London can be an exhilarating place to live with the very best in live entertainment, amazing heritage and great shopping. But if you live alone, if you have already lived most of your life, if you have only a little to spend each week then London can be a very lonely place. People have a range of prejudices about all three of these characteristics – living alone, being older and having little money – so it means that people who are living alone, older and poor don’t have many friends. But that’s where a community plays it part – or more the point where you play your part.

Cherries? by Anne Worner CC FlickrIn Rotherhithe and Bermondsey, we do have lots of older lonely single people who only have themselves for company in the winter. It’s hard enough coping in the cold when you share your home or have enough energy and health to get out and about. But if your faced with months of enforced solitude, it can be very dispiriting. People often thrive on having others around, to talk to, to share tasks with, to befriend. But older people in their own homes with little spare cash are just denied the simple pleasantries of everyday life. The BBC is highlighting this aspect of neighbourliness in their A Life Less Lonely series on BBC1 and on 12 December a day of programming across the BBC networks.

The great thing is that we can do something about this. Our only resource in this is our time. Many older lonely people live in flats or houses that are your near neighbours. Many poor lonely older people shop at the stores you shop at and travel on the same buses and foot paths as you. They are seldom out because its cold, their health may be failing and they are often not very mobile. But you are – or most of you are – healthy, better off and perfectly mobile. You can take a moment to talk to these often ignored people; as the BBC campaign suggests just #take10. You can drop by with a cake or even a small gift to show you care. It’s not much but it matters.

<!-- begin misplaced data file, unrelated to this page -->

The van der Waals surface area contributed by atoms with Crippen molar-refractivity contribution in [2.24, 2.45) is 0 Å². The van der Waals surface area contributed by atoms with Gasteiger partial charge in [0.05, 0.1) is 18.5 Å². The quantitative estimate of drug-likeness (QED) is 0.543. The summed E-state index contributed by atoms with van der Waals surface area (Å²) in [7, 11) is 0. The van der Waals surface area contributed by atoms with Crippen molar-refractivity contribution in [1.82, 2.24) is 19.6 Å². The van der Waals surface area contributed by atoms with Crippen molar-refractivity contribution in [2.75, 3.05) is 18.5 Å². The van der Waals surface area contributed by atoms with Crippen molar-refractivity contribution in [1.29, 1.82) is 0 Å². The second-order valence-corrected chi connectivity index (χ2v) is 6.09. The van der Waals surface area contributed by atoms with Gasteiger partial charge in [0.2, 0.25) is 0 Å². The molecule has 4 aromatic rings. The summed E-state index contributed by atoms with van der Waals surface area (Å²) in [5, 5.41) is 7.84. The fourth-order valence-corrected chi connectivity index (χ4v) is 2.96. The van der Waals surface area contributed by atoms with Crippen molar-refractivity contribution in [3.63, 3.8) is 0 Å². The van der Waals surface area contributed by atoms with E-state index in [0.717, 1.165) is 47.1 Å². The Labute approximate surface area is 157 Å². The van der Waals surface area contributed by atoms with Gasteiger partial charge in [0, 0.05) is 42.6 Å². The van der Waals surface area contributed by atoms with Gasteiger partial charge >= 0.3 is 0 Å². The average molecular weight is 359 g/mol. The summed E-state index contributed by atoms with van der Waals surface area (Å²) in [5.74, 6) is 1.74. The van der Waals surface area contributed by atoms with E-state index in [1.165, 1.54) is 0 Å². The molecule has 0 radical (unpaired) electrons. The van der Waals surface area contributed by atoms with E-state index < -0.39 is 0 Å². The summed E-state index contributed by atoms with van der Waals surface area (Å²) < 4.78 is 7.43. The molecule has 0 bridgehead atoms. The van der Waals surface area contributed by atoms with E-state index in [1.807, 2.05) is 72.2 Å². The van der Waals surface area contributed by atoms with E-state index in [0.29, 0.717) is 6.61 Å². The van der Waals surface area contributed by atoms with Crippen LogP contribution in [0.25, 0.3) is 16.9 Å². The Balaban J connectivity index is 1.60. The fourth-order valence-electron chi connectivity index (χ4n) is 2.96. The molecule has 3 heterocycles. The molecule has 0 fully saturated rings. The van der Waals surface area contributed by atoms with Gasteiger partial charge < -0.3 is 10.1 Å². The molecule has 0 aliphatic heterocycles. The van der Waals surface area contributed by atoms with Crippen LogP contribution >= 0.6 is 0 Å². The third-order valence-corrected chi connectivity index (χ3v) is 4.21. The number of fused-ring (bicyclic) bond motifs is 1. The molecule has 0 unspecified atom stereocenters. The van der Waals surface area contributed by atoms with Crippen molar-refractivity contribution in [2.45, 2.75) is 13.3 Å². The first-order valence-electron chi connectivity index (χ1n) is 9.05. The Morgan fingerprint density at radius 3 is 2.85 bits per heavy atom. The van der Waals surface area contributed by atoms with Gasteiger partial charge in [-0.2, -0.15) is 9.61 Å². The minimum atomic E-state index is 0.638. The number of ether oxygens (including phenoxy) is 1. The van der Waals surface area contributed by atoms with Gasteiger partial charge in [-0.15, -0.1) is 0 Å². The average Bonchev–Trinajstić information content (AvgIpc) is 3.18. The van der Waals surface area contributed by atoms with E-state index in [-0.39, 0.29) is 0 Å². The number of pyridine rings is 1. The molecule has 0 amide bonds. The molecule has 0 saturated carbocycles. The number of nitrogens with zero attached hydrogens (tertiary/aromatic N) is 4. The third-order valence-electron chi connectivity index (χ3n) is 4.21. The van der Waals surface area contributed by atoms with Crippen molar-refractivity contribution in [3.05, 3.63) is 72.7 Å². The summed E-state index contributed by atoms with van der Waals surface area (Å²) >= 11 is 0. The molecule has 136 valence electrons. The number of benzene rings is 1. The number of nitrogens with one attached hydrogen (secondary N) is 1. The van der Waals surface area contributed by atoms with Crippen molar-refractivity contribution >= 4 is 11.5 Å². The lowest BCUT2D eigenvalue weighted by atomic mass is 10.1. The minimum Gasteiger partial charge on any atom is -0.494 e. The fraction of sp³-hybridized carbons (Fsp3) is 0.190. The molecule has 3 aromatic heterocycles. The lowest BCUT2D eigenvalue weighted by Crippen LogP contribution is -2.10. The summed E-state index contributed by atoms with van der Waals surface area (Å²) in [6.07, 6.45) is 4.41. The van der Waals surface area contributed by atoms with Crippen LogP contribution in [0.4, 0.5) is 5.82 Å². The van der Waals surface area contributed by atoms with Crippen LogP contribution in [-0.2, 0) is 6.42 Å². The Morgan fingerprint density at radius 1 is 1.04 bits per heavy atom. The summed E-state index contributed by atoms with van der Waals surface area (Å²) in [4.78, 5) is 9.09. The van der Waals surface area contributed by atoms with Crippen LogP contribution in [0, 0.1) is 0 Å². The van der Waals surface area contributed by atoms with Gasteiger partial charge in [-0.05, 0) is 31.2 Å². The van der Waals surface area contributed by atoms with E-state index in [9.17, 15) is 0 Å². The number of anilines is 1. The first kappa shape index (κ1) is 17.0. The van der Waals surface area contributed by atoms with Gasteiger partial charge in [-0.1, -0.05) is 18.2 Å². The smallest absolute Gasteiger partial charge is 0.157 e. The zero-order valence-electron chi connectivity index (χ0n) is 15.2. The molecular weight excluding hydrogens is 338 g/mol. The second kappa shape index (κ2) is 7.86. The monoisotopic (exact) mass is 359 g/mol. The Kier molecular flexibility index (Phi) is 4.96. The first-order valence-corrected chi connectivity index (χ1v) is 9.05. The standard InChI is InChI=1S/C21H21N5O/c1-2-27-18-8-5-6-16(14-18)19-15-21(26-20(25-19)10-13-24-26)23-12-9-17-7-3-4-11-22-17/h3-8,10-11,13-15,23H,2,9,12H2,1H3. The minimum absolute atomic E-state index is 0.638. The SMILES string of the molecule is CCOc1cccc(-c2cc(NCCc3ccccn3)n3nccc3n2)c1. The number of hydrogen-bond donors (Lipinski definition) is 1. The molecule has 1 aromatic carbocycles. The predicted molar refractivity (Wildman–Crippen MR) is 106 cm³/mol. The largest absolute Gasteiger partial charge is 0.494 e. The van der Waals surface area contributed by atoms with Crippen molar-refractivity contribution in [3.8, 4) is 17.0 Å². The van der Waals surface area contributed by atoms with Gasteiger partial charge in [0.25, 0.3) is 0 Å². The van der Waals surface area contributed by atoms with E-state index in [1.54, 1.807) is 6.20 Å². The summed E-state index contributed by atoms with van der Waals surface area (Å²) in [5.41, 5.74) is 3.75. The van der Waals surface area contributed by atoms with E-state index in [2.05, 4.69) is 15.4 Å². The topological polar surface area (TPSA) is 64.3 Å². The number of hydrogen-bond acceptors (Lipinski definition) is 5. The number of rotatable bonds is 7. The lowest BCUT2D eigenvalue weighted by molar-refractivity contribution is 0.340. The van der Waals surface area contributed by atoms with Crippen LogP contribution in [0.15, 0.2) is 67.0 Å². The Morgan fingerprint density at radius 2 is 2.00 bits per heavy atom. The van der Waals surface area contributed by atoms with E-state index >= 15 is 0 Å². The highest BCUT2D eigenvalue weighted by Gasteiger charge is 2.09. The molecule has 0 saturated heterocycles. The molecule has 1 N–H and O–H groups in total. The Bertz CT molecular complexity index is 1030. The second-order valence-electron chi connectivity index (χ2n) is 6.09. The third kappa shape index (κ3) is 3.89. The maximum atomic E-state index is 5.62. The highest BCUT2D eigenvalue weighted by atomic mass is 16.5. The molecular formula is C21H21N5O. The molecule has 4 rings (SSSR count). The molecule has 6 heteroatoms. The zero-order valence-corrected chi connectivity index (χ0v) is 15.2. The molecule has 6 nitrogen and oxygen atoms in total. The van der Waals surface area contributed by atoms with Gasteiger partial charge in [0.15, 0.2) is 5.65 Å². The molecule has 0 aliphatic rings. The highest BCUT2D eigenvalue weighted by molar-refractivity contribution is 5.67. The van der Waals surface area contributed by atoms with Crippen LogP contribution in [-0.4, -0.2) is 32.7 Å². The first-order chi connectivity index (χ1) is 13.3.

People Care at Xmas - 25 Dec meal adIf you know any older folk in SE16 who will be alone this Christmas, then you can link them up with the great local offers of company, food and fun on Christmas Day. At Bacons College, Timber Pond Road, People Care at Christmas offers a traditional Christmas meal, entertainment and free door-to-door transport. If you know someone who might want to come along or volunteer, make contact with Les Alden on 07710 179 400. Find out full details at Southwark People Care Association.

If you know of someone who is older and housebound, Time and Talents runs a volunteer befriending service which matches up volunteers with a wide range of older people in SE16 and part of SE1. They offer a variety of activities and social groups and always looking for new volunteers to help out. If you want to know more contact Lisa Scott or phone 0207 232 5668.

Another Christmas dinner is available for older people from SE16 who will otherwise be alone. For thirty years, Bermondsey Care for the Elderly have held a party for older residents in the Robin Suite at the top of Guy’s Hospital Tower in London Bridge. If you want to get a place at the party, contact Coral Newell or Kathy on 020 7237 9313 or drop into the Beormund Community Centre on Abbey Street, Bermondsey. On Friday 12 December, Phil Burkett of Bermondsey Beat (@BermondseyBeat) held a fund-raising party for Bermondsey Care for the Elderly and raised over £1500 to help fund the Christmas Party. Phil is always willing to pass on gifts or donations, so do contact him if you want to help with the meal.

Let’s do all we can to make winter bearable for our older citizens! There are loads of ways we can reduce loneliness in our community and the Joseph Rowntree Foundation has produced a pack of resources to guide us toward a neighbourhood approach to loneliness. If you would like to take up the challenge and help SE16 to adopt these strategies, do get in touch. Just email and we’ll get back to you.